In the early 1990s, Ontario suffered a severe recession, and, by the 1995 election, the NDP government was deeply unpopular, in part owing to policies such as the Social Contract, which mandated wage cuts in the civil service. In 1994, Harris and the Progressive Conservative (PC) Party unveiled a set of small-government “reforms” or policy planks they called the Common Sense Revolution, promising “lower taxes, less government and 725,000 new jobs in Ontario.”

Harris performed authoritatively in a televised leaders’ debate during the 1995 provincial election, which helped the PCs win a majority on 8 June 1995, taking 82 of 130 seats.

The Harris government set out to implement the strategy planks of the Common Sense Revolution, cutting income taxes by 30 per cent and social assistance rates by 21.6 per cent. Through the Social Assistance Reform Act (1997), the government also introduced the Ontario Works program, which required welfare recipients to be placed in jobs or training whenever possible. The Ontario Works program, also known as “workfare,” was extremely unpopular with anti-poverty activists.

The new government also cut health spending, laying off thousands of nurses and closing hospitals. Some felt the consolidation of services and hospital mergers were overdue, while others protested the changes.

The Harris government also made significant changes to Ontario’s education system. Such legislation as Bill 160, the Education Quality Improvement Act, changed funding structures, instituted standardized testing, reduced school board powers, eliminated the fifth “OAC” year of high school and instituted “teacher testing,” which examined the abilities of teachers. The legislation pitted the province’s teaching profession against the government, leading to a teacher’s strike in 1997.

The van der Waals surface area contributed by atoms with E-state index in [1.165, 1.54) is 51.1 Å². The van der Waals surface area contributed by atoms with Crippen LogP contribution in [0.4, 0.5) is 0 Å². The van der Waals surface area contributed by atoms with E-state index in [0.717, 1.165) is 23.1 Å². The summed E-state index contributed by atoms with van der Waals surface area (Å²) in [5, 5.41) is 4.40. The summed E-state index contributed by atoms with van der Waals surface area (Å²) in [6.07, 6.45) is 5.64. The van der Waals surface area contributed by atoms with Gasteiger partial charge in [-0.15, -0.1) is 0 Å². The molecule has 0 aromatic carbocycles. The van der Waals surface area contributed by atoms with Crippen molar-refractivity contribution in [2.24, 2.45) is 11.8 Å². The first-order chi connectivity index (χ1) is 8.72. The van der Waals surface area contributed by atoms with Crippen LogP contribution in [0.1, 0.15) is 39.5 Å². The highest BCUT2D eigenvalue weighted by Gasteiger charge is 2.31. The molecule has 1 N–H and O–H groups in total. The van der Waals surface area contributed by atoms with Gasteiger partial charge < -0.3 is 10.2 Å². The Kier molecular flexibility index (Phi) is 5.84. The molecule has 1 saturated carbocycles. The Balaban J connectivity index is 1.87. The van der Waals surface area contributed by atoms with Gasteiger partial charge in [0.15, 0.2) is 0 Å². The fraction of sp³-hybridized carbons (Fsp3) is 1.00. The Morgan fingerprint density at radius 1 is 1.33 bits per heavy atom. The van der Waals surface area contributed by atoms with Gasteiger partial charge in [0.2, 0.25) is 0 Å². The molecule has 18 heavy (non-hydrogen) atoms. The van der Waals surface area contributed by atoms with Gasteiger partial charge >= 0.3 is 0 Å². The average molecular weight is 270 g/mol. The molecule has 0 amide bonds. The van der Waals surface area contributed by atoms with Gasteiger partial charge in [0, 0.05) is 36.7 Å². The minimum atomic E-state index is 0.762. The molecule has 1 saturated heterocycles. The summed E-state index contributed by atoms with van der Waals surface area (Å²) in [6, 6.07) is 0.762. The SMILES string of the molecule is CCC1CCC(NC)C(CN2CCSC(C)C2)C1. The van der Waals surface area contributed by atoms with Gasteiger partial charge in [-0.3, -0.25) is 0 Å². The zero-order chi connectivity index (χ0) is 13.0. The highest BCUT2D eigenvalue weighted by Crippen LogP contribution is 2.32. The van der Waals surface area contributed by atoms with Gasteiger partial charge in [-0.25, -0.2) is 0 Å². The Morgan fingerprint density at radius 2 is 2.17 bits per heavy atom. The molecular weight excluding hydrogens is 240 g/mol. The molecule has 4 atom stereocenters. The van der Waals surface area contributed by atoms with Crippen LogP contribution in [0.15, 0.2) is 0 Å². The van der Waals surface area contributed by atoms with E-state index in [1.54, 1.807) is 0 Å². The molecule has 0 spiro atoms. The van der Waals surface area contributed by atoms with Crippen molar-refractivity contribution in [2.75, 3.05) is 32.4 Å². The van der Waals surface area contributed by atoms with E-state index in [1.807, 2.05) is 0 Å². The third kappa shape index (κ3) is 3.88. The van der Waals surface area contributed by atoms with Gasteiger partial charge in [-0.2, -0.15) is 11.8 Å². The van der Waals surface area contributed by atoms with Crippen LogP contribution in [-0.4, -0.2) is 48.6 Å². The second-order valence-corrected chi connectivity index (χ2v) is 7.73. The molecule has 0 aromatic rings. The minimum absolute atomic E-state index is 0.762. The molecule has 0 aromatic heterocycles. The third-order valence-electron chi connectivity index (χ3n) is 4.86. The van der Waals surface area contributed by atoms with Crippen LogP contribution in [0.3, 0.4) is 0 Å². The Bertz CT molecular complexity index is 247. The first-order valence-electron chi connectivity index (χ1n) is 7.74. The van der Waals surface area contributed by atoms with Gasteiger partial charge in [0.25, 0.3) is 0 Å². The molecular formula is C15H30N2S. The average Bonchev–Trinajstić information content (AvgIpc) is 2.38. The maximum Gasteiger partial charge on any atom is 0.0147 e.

In 1996, the Harris government passed the Public Sector Salary Disclosure Act, which quickly became known as the “sunshine list.” The list discloses public sector salaries over a certain amount ($100,000 per calendar year when introduced) and was designed to make “Ontario’s public sector more open and accountable to taxpayers.”

Harris and the PC Party also tried to streamline provincial and municipal governments. The Fewer Politicians Act (1996) reduced the number of MPPs from 130 to 103 by redrawing riding boundaries to correspond to federal electoral districts. Bill 103, the City of Toronto Act (1997), amalgamated the former boroughs of Toronto, York, North York, Etobicoke, Scarborough and East York into one entity, with the aim of streamlining government and cutting costs. The same rationale was applied to other municipalities around the province (e.g., City of Hamilton Act, 1999; City of Ottawa Act, 1999).